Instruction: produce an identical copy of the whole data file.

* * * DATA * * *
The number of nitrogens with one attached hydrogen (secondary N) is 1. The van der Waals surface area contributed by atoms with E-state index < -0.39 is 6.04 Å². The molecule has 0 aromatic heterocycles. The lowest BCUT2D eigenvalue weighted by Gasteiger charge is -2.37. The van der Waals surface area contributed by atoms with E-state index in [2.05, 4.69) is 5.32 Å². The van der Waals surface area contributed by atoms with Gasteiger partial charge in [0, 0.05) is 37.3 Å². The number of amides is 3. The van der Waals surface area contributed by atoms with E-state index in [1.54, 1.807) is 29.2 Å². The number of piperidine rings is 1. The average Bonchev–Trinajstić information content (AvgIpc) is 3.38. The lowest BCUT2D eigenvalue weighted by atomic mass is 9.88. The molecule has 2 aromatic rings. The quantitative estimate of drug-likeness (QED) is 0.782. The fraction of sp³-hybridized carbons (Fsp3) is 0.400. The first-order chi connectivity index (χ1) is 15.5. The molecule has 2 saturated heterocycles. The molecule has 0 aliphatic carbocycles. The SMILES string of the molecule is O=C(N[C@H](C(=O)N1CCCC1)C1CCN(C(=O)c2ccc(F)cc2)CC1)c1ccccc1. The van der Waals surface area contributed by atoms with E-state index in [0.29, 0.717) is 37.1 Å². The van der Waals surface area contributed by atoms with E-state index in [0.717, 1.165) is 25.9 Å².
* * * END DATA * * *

The number of nitrogens with one attached hydrogen (secondary N) is 1. The van der Waals surface area contributed by atoms with E-state index < -0.39 is 6.04 Å². The molecule has 0 aromatic heterocycles. The lowest BCUT2D eigenvalue weighted by Gasteiger charge is -2.37. The van der Waals surface area contributed by atoms with E-state index in [2.05, 4.69) is 5.32 Å². The van der Waals surface area contributed by atoms with Gasteiger partial charge in [0, 0.05) is 37.3 Å². The number of amides is 3. The van der Waals surface area contributed by atoms with E-state index in [1.54, 1.807) is 29.2 Å². The number of piperidine rings is 1. The average Bonchev–Trinajstić information content (AvgIpc) is 3.38. The lowest BCUT2D eigenvalue weighted by atomic mass is 9.88. The molecule has 2 aromatic rings. The quantitative estimate of drug-likeness (QED) is 0.782. The fraction of sp³-hybridized carbons (Fsp3) is 0.400. The first-order chi connectivity index (χ1) is 15.5. The molecule has 2 saturated heterocycles. The molecule has 0 aliphatic carbocycles. The SMILES string of the molecule is O=C(N[C@H](C(=O)N1CCCC1)C1CCN(C(=O)c2ccc(F)cc2)CC1)c1ccccc1. The van der Waals surface area contributed by atoms with E-state index in [0.29, 0.717) is 37.1 Å². The van der Waals surface area contributed by atoms with E-state index in [0.717, 1.165) is 25.9 Å².